Anastrozole ('Arimidex') versus tamoxifen as first-line therapy in postmenopausal women with advanced breast cancer: results of the double-blind cross-over SAKK trial 21/95--a sub-study of the TARGET (Tamoxifen or 'Arimidex' Randomized Group Efficacy and Tolerability) trial.Breast Cancer Res Treat. 2004 Jun; 85(3):247-54.BC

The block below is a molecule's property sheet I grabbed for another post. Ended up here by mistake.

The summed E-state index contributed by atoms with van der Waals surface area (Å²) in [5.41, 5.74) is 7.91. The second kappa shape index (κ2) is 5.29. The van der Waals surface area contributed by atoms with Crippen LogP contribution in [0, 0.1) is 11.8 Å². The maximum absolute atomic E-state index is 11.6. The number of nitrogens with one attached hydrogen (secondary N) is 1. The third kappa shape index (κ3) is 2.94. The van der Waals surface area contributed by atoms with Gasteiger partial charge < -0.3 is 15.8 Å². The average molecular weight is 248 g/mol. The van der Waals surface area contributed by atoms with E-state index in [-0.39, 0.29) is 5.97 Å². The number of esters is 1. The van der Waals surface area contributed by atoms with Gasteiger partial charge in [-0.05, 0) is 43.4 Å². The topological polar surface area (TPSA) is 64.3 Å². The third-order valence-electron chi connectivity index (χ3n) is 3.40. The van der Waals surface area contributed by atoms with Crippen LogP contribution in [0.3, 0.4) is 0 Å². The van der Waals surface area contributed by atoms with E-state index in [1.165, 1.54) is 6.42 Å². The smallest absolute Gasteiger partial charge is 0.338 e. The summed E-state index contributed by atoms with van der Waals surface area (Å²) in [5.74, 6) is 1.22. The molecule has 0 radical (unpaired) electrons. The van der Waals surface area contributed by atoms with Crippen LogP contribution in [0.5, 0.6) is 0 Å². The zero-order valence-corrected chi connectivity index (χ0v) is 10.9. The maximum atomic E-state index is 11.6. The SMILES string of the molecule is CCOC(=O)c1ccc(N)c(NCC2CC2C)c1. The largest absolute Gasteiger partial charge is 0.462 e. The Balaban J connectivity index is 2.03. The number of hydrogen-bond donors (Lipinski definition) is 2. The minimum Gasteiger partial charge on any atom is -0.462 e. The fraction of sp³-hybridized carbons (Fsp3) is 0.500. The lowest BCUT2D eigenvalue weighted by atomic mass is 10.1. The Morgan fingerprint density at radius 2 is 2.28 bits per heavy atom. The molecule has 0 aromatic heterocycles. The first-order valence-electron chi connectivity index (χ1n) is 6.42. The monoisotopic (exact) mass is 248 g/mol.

It is desirable to identify the most effective sequence of endocrine therapies for the treatment of postmenopausal women with advanced, hormone-responsive breast cancer. In a retrospective analysis of two large, randomized, comparative Phase III trials in this patient population, the Tamoxifen or 'Arimidex' Randomized Group Efficacy and Tolerability (TARGET) trial and the North American trial, we ascertained that tumors responding to anastrozole as first-line therapy may subsequently respond to tamoxifen as second-line therapy. In a double-blind cross-over trial, the SAKK 21/95 sub-trial (including patients from the Swiss centres in the TARGET trial), we further investigated the clinical impact of anastrozole followed by tamoxifen compared with that of tamoxifen followed by anastrozole. Patients with locally advanced or metastatic breast cancer who had continued on randomized treatment until objective disease progression and were still considered suitable for endocrine therapy, could continue on blinded therapy crossing-over to the alternative treatment. They were assessed for time to progression (TTP) from treatment randomization, TTP after crossing-over treatments, time from randomization to progression after crossing-over treatments and overall survival. Median TTP from randomization for patients receiving first-line treatment with anastrozole (n = 31) and tamoxifen (n = 29) was 11.3 and 8.3 months, respectively, p = 0.75. Median TTP from treatment cross-over was 6.7 months for tamoxifen after progression on anastrozole (n = 19) and 5.7 months for anastrozole after progression on tamoxifen (n = 18), while median time from randomization to second progression was 28.2 and 19.5 months, respectively. Overall survival from randomization for the anastrozole-tamoxifen sequence and the tamoxifen-anastrozole sequence was 69.7 versus 59.3 months, respectively, p = 0.10. The relative risk of death was higher for the tamoxifen followed by anastrozole sequence (1.63; 95% confidence interval [CI] 0.89-2.98). Tamoxifen is an effective second-line therapy after anastrozole. Our data, together with the better tolerability profile of anastrozole compared with tamoxifen, support the use of anastrozole as first-line therapy for advanced breast cancer in postmenopausal women with hormone receptor-positive tumors. Treatment with tamoxifen may still be useful upon subsequent progression.